- The speeches of Cæsar and Cato on this occasion, which have been justly ranked as masterpieces of ancient composition, must not be considered merely as the productions of the historian. It is generally admitted that both were addressed to the senate in nearly such terms.
- From the tenor of this passage many writers have been induced to believe that Cæsar inclined to the doctrines of Epicurus; to which Sallust is said to have opposed his own belief of a future state of rewards and punishments.
- The ancient mode of inflicting capital punishment among the Romans was, after stripping the criminal naked, to fix his head by means of a forked piece of wood, and in that situation to scourge him to death. To avoid such a barbarous punishment the Emperor Nero, who was condemned to suffer it, put himself to death.—The Porcian law, here alluded to, prohibited magistrates from punishing a citizen with death, and substituted in its stead banishment and confiscation of property.
- In this and other instances Sallust draws closely after Thucydides, who, in the third book of his History, makes a similar complaint against one of the most corrupt periods of the Grecian manners.
- The idea of bringing the characters of Cato and Cæsar into comparison did not originate with Sallust. A few years before, A.U. 707, Cicero wrote “A Eulogium on Cato,” in which he took an elaborate review of the life of that extraordinary man, in his private, his political and moral character, and extolled him in the warmest terms, as having left no equal behind him. This tract gave rise to much controversy on the subject; and the names of these great men being brought into competition, in a celebrated period, their merits formed a sort of political test to every succeeding age of the empire.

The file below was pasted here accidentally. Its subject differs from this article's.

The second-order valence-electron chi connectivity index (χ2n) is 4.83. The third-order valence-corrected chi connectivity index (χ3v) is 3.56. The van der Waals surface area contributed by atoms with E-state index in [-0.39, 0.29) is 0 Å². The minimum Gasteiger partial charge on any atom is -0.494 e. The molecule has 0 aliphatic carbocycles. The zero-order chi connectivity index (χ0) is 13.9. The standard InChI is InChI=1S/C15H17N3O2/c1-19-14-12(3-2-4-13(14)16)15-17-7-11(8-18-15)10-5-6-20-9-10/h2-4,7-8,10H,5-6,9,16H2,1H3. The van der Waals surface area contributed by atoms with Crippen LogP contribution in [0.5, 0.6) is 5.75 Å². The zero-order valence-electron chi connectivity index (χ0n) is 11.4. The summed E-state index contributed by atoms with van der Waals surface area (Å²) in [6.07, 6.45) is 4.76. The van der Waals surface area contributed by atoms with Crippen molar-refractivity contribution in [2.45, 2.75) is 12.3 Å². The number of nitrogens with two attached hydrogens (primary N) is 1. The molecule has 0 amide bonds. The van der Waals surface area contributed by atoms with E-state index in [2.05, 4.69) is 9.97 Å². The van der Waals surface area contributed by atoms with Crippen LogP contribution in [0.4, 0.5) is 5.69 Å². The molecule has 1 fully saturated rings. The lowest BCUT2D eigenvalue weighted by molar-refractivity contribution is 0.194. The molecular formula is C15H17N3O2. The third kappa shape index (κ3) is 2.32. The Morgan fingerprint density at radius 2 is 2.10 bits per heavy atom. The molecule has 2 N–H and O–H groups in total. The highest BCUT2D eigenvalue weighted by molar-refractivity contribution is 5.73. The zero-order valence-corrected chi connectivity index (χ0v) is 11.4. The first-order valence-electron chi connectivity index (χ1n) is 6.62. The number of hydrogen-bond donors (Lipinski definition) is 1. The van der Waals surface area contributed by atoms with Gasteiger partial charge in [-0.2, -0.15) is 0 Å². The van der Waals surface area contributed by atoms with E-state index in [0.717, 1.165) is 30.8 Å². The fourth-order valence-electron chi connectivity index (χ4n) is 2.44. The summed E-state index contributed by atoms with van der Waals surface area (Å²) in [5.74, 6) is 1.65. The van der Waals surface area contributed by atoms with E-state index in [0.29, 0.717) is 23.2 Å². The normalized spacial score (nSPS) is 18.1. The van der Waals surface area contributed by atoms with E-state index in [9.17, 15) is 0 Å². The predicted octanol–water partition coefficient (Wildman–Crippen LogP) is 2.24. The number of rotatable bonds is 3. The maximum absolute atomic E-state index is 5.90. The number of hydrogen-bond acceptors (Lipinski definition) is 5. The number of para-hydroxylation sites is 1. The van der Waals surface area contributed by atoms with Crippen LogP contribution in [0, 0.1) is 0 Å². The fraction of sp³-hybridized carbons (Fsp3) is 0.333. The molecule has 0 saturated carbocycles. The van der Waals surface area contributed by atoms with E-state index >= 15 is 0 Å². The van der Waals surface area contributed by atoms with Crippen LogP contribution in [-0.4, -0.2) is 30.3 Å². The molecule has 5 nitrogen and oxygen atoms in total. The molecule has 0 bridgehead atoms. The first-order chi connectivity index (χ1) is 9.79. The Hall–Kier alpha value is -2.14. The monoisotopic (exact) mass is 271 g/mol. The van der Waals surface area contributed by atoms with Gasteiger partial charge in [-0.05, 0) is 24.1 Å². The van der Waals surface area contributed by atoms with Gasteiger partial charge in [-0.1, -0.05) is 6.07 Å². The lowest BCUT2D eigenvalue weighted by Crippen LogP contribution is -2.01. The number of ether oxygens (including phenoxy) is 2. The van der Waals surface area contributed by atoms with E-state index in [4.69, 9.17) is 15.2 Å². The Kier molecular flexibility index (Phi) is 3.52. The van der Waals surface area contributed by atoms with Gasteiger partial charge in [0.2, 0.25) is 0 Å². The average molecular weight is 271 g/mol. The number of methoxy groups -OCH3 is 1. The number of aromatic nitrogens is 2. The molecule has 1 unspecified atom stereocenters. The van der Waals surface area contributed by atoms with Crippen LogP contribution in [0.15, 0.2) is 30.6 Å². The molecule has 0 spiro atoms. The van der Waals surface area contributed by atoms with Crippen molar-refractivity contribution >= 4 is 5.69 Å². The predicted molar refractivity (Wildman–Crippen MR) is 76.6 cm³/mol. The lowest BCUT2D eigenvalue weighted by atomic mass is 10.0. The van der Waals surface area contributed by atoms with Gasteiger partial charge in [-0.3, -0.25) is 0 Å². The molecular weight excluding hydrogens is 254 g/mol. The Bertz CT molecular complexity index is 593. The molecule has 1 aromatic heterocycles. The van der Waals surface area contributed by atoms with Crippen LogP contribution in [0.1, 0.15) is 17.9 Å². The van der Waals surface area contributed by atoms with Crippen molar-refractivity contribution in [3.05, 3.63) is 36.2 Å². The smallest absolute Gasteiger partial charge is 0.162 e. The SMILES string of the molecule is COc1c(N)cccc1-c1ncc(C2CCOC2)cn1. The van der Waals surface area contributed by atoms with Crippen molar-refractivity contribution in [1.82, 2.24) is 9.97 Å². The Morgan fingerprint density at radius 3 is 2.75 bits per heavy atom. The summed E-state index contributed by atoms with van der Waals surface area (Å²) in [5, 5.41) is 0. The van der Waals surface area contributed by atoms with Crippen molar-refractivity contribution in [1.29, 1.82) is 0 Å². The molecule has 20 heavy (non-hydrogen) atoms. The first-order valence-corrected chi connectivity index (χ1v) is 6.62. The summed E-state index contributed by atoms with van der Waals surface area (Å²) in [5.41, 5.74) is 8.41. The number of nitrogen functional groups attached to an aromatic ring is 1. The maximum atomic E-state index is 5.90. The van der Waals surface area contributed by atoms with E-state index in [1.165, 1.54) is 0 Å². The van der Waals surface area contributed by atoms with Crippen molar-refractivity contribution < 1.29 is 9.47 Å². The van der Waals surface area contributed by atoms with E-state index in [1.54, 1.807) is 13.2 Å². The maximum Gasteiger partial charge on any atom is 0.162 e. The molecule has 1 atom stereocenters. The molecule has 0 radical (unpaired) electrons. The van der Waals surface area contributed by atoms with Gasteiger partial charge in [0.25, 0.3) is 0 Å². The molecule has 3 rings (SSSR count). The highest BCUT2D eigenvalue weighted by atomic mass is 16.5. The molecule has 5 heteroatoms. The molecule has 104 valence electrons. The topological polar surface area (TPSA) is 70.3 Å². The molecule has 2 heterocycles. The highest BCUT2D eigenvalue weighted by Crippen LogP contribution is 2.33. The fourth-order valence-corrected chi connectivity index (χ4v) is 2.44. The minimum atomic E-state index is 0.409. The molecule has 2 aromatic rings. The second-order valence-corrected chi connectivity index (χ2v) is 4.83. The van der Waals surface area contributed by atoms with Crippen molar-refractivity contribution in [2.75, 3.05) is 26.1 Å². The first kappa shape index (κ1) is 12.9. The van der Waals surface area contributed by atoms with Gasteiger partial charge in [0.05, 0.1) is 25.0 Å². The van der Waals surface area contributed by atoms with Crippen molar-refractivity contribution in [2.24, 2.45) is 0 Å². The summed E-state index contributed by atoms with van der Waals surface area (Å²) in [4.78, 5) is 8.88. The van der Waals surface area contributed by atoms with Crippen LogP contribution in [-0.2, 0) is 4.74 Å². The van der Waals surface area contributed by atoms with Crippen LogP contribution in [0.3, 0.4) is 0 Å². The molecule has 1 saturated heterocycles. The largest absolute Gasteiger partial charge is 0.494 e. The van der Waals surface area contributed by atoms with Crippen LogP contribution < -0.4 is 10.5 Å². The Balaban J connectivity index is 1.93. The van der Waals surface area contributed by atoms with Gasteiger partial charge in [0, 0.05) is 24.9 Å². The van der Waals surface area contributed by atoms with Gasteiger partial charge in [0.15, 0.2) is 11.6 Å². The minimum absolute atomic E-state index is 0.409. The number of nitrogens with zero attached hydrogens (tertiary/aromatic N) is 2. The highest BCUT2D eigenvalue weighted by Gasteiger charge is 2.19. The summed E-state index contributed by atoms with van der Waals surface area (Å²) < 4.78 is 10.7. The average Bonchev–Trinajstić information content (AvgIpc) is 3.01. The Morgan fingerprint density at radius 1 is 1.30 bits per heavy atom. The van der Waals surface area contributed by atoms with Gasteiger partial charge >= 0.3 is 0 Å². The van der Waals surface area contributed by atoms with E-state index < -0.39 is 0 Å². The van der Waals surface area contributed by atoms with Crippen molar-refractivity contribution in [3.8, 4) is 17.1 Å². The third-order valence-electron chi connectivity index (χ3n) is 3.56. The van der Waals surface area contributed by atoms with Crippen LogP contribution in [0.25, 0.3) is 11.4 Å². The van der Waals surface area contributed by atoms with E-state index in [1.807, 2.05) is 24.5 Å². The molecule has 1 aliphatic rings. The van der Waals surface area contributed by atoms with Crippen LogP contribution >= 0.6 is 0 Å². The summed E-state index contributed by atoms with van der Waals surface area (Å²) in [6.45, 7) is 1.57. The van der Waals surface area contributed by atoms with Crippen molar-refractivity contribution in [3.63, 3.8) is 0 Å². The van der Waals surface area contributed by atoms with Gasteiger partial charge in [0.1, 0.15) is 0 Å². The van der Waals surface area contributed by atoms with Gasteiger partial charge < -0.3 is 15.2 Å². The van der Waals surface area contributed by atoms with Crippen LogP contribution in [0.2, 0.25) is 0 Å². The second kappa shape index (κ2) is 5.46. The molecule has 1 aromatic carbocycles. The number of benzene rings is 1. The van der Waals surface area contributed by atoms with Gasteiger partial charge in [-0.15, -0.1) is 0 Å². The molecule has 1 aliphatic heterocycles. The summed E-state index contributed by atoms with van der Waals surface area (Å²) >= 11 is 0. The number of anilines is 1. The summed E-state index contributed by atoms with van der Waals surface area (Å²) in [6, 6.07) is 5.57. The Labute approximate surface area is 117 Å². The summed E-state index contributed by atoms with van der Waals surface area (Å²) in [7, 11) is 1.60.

- In the time of Polybius the Roman legion consisted of four thousand two hundred men; but under Julius Cæsar, and the succeeding emperors, it extended to no fewer than six thousand, or six thousand one hundred, together with the usual complement of three hundred horse. Each legion was divided into ten cohorts, each cohort into three maniples, and each maniple into two centuries. When the century consisted, as its name imports, of a hundred men, the complement of six thousand was accurately made out. According to this establishment, Catiline’s forces did not exceed twelve thousand six hundred men.
- This was consistent with the policy of the Romans: they considered that the commonwealth could never be defended, except by men who felt some interest in its preservation. Slaves were therefore prohibited, under pain of death, from joining the army.
- It would be difficult to select from any ancient historian an address from a general to his soldiers equal to the speech of Catiline. That which Tacitus gives to Galgacus, in the Life of Agricola, has been often extolled; but, with the reader of taste, it will not stand the comparison, either for vigour, or spirit, or perfect verisimilitude.
- The battle of Pistoria, which this action has been called, derived its name from Pistoria, now Pistoia, a considerable district and town in Tuscany. The latter is situated on the river Stella, about twenty miles north-west of Florence.
- This person is named Furius by Plutarch; and Cicero makes mention of him as one of the ringleaders of the conspiracy.
- The Romans made use of various devices as standards, or colours; the eagle only was composed of metal, often of gold or silver, and was worshipped by the soldiers with religious reverence.